Belfast Telegraph

Friday 26 December 2014

Games 'failed to boost retailers'

Retailers in Northern Ireland did not get a boost from the World Police and Fire Games, according to new figures.
Retailers in Northern Ireland did not get a boost from the World Police and Fire Games, according to new figures.

The World Police and Fire Games failed to deliver a boost to retailers in Northern Ireland, new research has indicated.

Footfall on the region's high streets fell in August compared to the same month last year, according to figures from the Northern Ireland Retail Consortium (NIRC).

Thousands of competitors and supporters descended on Belfast for the 10-day colourful sporting festival in mid August. The month also saw the Fleadh Irish music and dancing festival come to Londonderry.

But it seems neither event was able to deliver a much-needed shot in the arm for traders.

Anecdotal evidence suggests the hospitality industry may have been the main beneficiaries, with Belfast and Derry's pubs and restaurants experiencing a boost.

But according to the NIRC figures, which were compiled by Springboard customer counting services, footfall on the region's shopping streets in August was down 1.5% on the same month the year before.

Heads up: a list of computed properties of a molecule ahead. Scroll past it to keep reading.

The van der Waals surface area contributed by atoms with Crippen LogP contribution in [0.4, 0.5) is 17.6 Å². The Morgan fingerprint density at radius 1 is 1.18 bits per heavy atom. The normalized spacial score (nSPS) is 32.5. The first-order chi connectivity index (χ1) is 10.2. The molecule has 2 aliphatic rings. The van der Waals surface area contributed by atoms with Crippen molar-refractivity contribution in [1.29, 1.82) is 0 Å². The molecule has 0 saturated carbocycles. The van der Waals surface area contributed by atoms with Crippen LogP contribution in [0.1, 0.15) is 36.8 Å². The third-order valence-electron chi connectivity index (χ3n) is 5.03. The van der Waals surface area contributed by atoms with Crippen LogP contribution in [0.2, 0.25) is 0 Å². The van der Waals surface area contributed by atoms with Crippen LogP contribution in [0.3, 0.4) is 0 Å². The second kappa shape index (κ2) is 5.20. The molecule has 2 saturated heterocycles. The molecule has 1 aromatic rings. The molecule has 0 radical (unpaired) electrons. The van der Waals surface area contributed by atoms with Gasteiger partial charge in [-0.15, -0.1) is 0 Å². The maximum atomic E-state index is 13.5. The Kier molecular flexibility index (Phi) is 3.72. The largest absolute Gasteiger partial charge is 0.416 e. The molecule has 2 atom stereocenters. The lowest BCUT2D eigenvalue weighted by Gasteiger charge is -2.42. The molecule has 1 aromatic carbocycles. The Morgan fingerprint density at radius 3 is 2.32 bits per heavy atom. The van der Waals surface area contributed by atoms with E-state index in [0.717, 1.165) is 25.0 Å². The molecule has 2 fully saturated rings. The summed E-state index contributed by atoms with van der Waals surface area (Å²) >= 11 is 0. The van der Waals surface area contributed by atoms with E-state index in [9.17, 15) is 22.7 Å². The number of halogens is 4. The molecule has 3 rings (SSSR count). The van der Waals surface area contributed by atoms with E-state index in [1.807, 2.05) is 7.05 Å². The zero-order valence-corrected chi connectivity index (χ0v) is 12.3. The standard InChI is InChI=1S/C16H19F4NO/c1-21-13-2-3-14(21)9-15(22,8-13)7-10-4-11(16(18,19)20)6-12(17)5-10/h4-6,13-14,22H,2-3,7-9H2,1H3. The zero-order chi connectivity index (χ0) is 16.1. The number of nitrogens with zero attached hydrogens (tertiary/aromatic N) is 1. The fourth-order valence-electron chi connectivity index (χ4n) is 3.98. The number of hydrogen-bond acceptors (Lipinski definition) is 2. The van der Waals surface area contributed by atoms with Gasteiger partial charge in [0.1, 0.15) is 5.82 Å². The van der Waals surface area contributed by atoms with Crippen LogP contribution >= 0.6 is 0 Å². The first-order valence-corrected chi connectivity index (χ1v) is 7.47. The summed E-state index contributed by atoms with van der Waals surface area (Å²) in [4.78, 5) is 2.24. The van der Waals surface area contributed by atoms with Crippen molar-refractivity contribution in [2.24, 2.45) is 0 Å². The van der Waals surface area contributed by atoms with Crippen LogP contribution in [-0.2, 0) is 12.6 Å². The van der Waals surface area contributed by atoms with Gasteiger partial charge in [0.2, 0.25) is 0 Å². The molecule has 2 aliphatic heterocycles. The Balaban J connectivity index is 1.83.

That contrasted sharply with retailers' experience in July, which saw footfall rise by 3% on the year before.

Aodhan Connolly, director of the NIRC, called for the region's political leaders to act.

"It's disappointing to see that shopper numbers are down again after showing an encouraging rise in July," she said.

"Key events like the World Police and Fire Games and the Fleadh in Derry attracted over 400,000 global visitors during the August, but despite this major boost to tourism the numbers are back in negative territory, reflecting that our high streets remain in a volatile position.

"Recent months have seen signs of cautious optimism taking hold, but that path to recovery is still fragile. There is a need now for definitive action from the NI Executive to ensure the health and growth of a sector that employs almost 10 per cent of the Northern Ireland working population."

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